Consumerist culture in the Islamic world is a passive disenchantment with modernity.  Unlike the spheres of judicial law and women’s rights which are in direct opposition with modernity and the west, disenchantment with consumerism in the Muslim world is the Islamification of consumerism. We see this in the Islamic food industry though the halah certification of many products. Multinational corporations like Walmart, Nestle, and KFC produce halal food, specifically for Muslim consumers. With the Islamic revitalization of the 1970’s, we see Islamic fashion become consumerized (Kenney and Moosa, Islam in the Modern World, 290). Across the Muslim world Islamic fashion is propagated through fashion shows and mass-produced by corporations. The Financial sector has become the most Islamified by the disenchantment with modernity. Sharia specifies strike law surrounding finance which has become incorporated into the banking system of the Islamic world. Islamic banks provide services which abide by the laws of sharia while providing modern financial services like Takaful, Islamic insurance. Throughout the Islamic world, we see disenchantment of modernity though the Islamification of western services.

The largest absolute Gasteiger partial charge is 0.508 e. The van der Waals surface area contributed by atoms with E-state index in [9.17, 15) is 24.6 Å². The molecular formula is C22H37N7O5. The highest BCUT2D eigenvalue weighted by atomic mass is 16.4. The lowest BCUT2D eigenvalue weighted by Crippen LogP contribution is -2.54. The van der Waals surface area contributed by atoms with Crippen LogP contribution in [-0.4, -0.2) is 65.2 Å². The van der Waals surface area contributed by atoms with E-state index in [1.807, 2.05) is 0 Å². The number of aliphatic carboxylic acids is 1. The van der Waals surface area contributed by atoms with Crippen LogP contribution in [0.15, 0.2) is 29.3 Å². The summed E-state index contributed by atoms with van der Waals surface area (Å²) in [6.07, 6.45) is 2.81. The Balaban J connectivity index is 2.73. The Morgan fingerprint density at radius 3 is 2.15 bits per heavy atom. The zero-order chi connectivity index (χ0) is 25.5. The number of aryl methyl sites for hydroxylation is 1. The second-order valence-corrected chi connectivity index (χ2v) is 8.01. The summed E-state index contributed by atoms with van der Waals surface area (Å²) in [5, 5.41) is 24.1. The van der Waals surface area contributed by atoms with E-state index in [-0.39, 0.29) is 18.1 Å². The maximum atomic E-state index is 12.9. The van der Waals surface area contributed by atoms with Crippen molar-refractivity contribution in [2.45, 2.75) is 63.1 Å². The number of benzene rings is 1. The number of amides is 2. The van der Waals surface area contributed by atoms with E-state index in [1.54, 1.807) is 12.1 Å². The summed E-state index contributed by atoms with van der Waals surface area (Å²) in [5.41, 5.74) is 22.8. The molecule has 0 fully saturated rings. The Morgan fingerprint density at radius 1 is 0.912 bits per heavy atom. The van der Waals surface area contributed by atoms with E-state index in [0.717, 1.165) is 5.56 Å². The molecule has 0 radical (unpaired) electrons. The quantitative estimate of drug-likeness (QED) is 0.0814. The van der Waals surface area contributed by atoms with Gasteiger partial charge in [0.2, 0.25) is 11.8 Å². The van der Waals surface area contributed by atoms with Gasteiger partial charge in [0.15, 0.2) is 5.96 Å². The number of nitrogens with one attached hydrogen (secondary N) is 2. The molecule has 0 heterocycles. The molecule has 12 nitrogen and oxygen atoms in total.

Beginning with Napoleon’s colonization of Egypt in 1798, the Muslim world underwent an extreme shock, which disrupted the confidence and cohesion of the Islamic world. A sense of defeat and retreat sweep the Muslim world, and Muslims begin to reconsider their domestic situation and relations to the west. The Islamic world became more and more modernized until the rise of political Islam in the 1970s and the disenchantment of modernity. This disenchantment to modernity took many forms: from active resistance in cases such as women’s rights and the judicial system, to passive resistance such as the Islamification of consumerist culture. Many in the West believe that Islam is at odd with modernity, however, this is wrong. The primary reason of Muslim disenchantment with modernity is the economic colonization and political subjugation of the Muslim world at the hand of the west. The only way these difference will ever be reckoned and Muslim disenchantment with modernity will end is through dialogue between the powers of the West and the Muslim world.   

Citations:

Sajoo, Amyn. Civil Society in the Muslim World. New Work: Institute of Ismaili Studies, 2002.

Barakat, Halim. The Arab World: Society, Culture and State. Berkely: California university Press 1993

Kenney, Jeffrey., Moosa, Ibrahim. Islam in the Modern World. New York: Routledge, 2014.